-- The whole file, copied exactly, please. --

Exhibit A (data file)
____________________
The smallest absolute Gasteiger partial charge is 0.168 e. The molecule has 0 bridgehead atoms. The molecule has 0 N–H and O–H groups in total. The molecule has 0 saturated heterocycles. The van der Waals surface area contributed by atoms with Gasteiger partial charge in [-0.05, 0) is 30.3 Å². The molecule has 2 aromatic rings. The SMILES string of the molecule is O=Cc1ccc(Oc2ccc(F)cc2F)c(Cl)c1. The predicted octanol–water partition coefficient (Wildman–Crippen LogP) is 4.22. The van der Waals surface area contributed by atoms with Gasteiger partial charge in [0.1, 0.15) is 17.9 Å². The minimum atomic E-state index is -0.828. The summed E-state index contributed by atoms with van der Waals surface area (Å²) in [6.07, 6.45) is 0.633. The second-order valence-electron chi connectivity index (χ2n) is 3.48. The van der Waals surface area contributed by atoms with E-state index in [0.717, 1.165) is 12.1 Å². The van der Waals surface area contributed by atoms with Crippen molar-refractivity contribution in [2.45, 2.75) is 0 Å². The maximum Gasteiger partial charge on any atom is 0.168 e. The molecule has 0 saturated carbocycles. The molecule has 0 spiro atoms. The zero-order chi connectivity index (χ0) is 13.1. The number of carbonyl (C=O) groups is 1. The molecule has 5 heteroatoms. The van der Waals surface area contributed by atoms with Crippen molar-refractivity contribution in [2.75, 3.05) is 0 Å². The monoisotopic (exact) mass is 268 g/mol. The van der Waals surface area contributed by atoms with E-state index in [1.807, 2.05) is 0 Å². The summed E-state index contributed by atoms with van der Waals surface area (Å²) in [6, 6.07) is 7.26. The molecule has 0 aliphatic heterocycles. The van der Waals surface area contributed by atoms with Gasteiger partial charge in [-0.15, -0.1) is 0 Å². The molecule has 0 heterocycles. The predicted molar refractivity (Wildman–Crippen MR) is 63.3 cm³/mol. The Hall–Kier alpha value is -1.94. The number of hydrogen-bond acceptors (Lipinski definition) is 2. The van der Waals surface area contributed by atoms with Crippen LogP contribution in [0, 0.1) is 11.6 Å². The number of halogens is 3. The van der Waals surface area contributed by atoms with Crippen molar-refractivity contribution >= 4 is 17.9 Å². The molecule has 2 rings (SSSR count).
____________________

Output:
The smallest absolute Gasteiger partial charge is 0.168 e. The molecule has 0 bridgehead atoms. The molecule has 0 N–H and O–H groups in total. The molecule has 0 saturated heterocycles. The van der Waals surface area contributed by atoms with Gasteiger partial charge in [-0.05, 0) is 30.3 Å². The molecule has 2 aromatic rings. The SMILES string of the molecule is O=Cc1ccc(Oc2ccc(F)cc2F)c(Cl)c1. The predicted octanol–water partition coefficient (Wildman–Crippen LogP) is 4.22. The van der Waals surface area contributed by atoms with Gasteiger partial charge in [0.1, 0.15) is 17.9 Å². The minimum atomic E-state index is -0.828. The summed E-state index contributed by atoms with van der Waals surface area (Å²) in [6.07, 6.45) is 0.633. The second-order valence-electron chi connectivity index (χ2n) is 3.48. The van der Waals surface area contributed by atoms with E-state index in [0.717, 1.165) is 12.1 Å². The van der Waals surface area contributed by atoms with Crippen molar-refractivity contribution in [2.45, 2.75) is 0 Å². The maximum Gasteiger partial charge on any atom is 0.168 e. The molecule has 0 saturated carbocycles. The molecule has 0 spiro atoms. The zero-order chi connectivity index (χ0) is 13.1. The number of carbonyl (C=O) groups is 1. The molecule has 5 heteroatoms. The van der Waals surface area contributed by atoms with Crippen molar-refractivity contribution in [2.75, 3.05) is 0 Å². The monoisotopic (exact) mass is 268 g/mol. The van der Waals surface area contributed by atoms with E-state index in [1.807, 2.05) is 0 Å². The summed E-state index contributed by atoms with van der Waals surface area (Å²) in [6, 6.07) is 7.26. The molecule has 0 aliphatic heterocycles. The van der Waals surface area contributed by atoms with Gasteiger partial charge in [-0.15, -0.1) is 0 Å². The molecule has 0 heterocycles. The predicted molar refractivity (Wildman–Crippen MR) is 63.3 cm³/mol. The Hall–Kier alpha value is -1.94. The number of hydrogen-bond acceptors (Lipinski definition) is 2. The van der Waals surface area contributed by atoms with Crippen LogP contribution in [0, 0.1) is 11.6 Å². The number of halogens is 3. The van der Waals surface area contributed by atoms with Crippen molar-refractivity contribution >= 4 is 17.9 Å². The molecule has 2 rings (SSSR count).